Cutting In Line At A Pizzeria Is A Bad Idea, Here’s Why

One man reportedly got stabbed and another knocked out cold in an alleged dispute over cutting in line at a Washington, D.C. pizza parlor.

The pizza-etiquette violation allegedly occurred at about 4 a.m. Sunday morning outside Jumbo Pizza in the Nation’s Capital.

According to the Borderstan website, this is what happened in the pizzeria throwdown.

“Two people got into an argument over skipping line to order pizza at the restaurant, according to a police report. The two people then took their argument outside, where one of them took a knife out of their backpack and stabbed the other. The person who was stabbed, a man, retaliated by punching his assailant, knocking him unconscious, police said. One of the victim’s companions then kicked the suspected stabber in the head.”

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The alleged knife-wielding man, identified by the Washington Post as Jose Nelson Melendez Rodriguez, 20, faces a charge of assault with a deadly weapon. “The man who allegedly kicked him, Justin Anthony McKinney, 20…was arrested on a charge of aggravated assault.” The victim of the stabbing received treatment for non-life-threatening injuries at a local hospital. Police also took Rodriguez to the hospital for treatment.

“In an effort to preserve drunk democracy, the man who was cut confronted the line-cutter, who took a knife out of his backpack, and, you know, cut him (literally),” Washingtonian quipped about the incident that fortunately did not involve anyone seriously injured.

“Three pizza shops in Northwest D.C., within walking distance of the crime scene, lay claim to inventing Washington’s signature oversized slice, Washington City Paper reported,” NBC Washington detailed.

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“What exactly is it about Jumbo Slice that drives people wild? Is it the 5 dollar price tag? If drunk people were offered socially-acceptable amounts of pizza for $2.50 would they be less tempted?…Unlike other drunk crimes committed by the Ryan Lochtes of D.C., this one has been solved. But it has yet to be explained,” Washingtonian wondered.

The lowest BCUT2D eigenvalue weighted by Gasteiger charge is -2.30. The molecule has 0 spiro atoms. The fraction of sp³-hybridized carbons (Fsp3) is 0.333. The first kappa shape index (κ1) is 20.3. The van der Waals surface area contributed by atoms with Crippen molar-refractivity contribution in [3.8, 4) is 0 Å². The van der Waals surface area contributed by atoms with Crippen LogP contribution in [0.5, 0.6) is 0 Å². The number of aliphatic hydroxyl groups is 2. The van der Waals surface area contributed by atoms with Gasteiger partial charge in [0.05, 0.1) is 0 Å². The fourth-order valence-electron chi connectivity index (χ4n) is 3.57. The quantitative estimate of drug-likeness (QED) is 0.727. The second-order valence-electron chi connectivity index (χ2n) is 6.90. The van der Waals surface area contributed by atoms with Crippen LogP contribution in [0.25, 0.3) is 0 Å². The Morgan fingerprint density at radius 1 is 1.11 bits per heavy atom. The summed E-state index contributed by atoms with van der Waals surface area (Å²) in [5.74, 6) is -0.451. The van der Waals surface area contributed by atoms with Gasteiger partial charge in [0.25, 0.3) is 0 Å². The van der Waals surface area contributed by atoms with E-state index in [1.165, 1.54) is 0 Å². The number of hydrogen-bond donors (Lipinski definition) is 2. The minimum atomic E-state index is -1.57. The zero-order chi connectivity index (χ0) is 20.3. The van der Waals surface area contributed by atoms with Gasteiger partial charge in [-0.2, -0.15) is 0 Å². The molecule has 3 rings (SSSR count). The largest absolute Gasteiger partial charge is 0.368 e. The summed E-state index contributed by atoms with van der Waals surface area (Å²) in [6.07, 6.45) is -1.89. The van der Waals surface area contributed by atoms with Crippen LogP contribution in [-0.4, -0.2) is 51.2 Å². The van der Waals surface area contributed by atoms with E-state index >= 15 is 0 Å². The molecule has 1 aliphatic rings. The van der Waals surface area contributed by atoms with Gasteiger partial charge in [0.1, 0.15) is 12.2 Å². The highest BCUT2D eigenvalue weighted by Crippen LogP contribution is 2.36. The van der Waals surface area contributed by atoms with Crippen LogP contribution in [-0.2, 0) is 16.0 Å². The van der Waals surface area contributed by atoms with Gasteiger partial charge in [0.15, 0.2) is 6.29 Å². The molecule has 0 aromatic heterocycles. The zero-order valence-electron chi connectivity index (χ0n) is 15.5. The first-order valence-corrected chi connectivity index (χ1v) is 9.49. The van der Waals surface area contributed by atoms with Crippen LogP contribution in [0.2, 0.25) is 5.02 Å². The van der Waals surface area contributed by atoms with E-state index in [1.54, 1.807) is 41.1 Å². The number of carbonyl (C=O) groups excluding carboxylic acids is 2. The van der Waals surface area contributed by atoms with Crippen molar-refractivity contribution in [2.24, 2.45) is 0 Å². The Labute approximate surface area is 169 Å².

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Almost the entire U.S. population eats pizza regularly, and about three billion pies are sold each year in America, according to the Visually website’s top 10 listing of American’s favorite foods. Each person in the country supposedly consumes approximately 46 slices each year, Pizza claims.

More than 1 billion pizzas are delivered to consumers each year, according to Pizza Delivery, and there are approximately 62,000 pizza parlors open for business in the U.S.

In an unrelated incident last month that nonetheless required law enforcement intervention, a Florida judge banned a man with an alleged history of prank calling pizza parlors from ordering any further deliveries over the phone. The suspect faces charges of petty theft in the first and second degree as well as four counts of making harassing phone calls, all of which are misdemeanors.

Elsewhere, a dispute over pizza toppings resulted in a 911 call to the Hartford, Connecticut, police department in April. The unhappy customer called the cops to ask if they could do something because a local pizzeria wouldn’t give her a refund for an incomplete pie that lacked the requested bacon topping. The dispatcher politely reminded the woman that 911 is for life-threatening emergencies only.

In a Los Angeles-area incident that occurred in January, a late-arriving pizza delivery driver allegedly stabbed a customer after they got into an argument over the amount of the tip. Fortunately, the victim avoided serious harm in the encounter. Cops charged the driver with suspicion of assault with a deadly weapon.

On a much more positive note, a New York City pizza chef claimed that he lost about 100 pounds by eating one of his Neapolitan-style creations every day for lunch.

Do you ever think it is ever a good idea to try to cut in or jump ahead in line at a pizza shop?

[Featured Image by Hans Geel/Shutterstock]